In 2016, the Colombian government and the country’s largest rebel group, the Revolutionary Armed Forces of Colombia—People's Army (FARC) signed a remarkable peace deal. It ended the longest-running armed conflict in recent global history that left more than 220,000 people dead and about 6.7 million displaced. Achieving sustainable peace, however, remains a major challenge. The ELN, the country’s second largest guerrilla group, continues its fight against the government. Multiple other violent non-state groups operate in Colombia as well, many of them involved in the illicit drug trade and other forms of transnational organised crime. The cross-border effects of the unstable situation in neighbouring Venezuela further contributes to the complexities of a successful transition from war to peace.
Other countries around the world have been facing similar security challenges: post-conflict Central American states for example are now plagued by disputes and alliances among gangs, and countries such as Iraq and Sudan have proved that the security threats linked to the presence of violent non-state groups during armed conflict persist or increase in its aftermath.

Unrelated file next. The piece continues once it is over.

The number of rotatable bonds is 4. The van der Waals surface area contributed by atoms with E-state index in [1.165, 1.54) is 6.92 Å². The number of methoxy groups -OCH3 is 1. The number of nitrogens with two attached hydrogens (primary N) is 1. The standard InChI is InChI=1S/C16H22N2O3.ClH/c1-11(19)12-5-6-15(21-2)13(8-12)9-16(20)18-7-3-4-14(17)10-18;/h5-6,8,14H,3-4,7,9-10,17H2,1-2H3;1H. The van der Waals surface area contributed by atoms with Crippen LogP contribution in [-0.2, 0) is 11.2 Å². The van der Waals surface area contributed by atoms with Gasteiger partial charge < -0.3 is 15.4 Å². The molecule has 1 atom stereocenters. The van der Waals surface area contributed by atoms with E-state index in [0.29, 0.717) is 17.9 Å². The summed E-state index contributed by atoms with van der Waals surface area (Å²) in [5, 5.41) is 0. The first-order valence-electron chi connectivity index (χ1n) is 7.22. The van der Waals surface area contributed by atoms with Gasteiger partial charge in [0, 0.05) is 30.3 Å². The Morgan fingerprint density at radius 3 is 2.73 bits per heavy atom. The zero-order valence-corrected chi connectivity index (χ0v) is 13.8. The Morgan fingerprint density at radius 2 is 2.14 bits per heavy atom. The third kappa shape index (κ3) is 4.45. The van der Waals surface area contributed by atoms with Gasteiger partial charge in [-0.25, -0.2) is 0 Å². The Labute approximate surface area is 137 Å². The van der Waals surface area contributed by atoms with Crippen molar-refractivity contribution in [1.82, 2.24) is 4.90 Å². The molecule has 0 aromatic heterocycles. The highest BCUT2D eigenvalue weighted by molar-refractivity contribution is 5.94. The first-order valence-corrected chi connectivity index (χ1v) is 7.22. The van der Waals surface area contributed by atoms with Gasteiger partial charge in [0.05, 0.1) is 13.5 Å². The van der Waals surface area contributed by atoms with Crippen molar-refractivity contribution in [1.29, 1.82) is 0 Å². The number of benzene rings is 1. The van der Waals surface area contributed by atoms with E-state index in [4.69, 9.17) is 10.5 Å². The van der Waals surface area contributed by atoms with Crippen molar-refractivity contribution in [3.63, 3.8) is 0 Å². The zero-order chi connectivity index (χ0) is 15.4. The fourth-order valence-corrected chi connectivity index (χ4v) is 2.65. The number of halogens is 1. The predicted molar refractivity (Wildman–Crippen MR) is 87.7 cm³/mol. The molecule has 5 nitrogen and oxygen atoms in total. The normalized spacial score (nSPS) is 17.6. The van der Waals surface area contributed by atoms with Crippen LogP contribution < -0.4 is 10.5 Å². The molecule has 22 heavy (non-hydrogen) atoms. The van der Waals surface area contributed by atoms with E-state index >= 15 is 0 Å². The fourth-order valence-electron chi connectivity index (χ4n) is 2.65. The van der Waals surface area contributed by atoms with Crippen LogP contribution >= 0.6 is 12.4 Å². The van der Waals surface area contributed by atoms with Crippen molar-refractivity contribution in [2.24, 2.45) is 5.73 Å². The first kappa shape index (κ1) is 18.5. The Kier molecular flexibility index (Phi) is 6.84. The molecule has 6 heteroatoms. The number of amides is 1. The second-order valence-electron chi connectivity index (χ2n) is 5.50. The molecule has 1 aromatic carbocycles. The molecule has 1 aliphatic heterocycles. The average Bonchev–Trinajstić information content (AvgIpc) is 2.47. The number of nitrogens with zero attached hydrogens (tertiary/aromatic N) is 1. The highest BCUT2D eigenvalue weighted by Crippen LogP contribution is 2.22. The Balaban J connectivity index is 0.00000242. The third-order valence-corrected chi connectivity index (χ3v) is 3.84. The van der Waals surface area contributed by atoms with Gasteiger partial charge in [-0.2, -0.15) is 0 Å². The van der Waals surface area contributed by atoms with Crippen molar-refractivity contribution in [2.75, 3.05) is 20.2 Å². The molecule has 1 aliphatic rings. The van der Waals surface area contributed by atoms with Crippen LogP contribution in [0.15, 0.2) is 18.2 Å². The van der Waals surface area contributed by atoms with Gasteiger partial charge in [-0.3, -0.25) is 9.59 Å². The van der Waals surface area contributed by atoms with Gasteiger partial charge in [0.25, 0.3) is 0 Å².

Understanding Security Challenges in Transitions from War to Peace
Against this backdrop, this project explores the changes in the security landscape that come along with transitions from war to peace. In particular, it examines:
(i) how the reshuffling – rather than the disappearance – of violent non-state groups that occurs during such transitions matters for questions related to conflict, security, order and (non-state) governance;
(ii) the implications for ethics and norms in contexts where the line between armed conflict and organised crime is increasingly blurred;
(iii) how historical turning points such as the end of Colombia’s armed conflict with the FARC are relevant for, and influenced by, broader geopolitical shifts and the world’s evolving security landscape.
Rethinking Colombia’s Security Architecture
Drawing on a wide range of different perspectives including marginalised communities, indigenous, Afro-Colombian and other civil society leaders, guerrillas, ex-combatants, displaced people, military and police officials, government representatives and NGO as well as UN staff, the project further explores how Colombia’s security architecture needs to be adapted to these changes in order to adequately anticipate and respond to them with a view to promoting human security in Colombia and internationally.
Funder: Global Challenges Research Fund (GCRF)
Principal Investigator: Dr Annette Idler
Advisory Board: Lord John Alderdice, Sir General David Capewell, Prof Laurence Whitehead, Prof Eduardo Posada-Carbo, Malcolm Deas and Joaquin Villalobos
For more information, please see the Project Website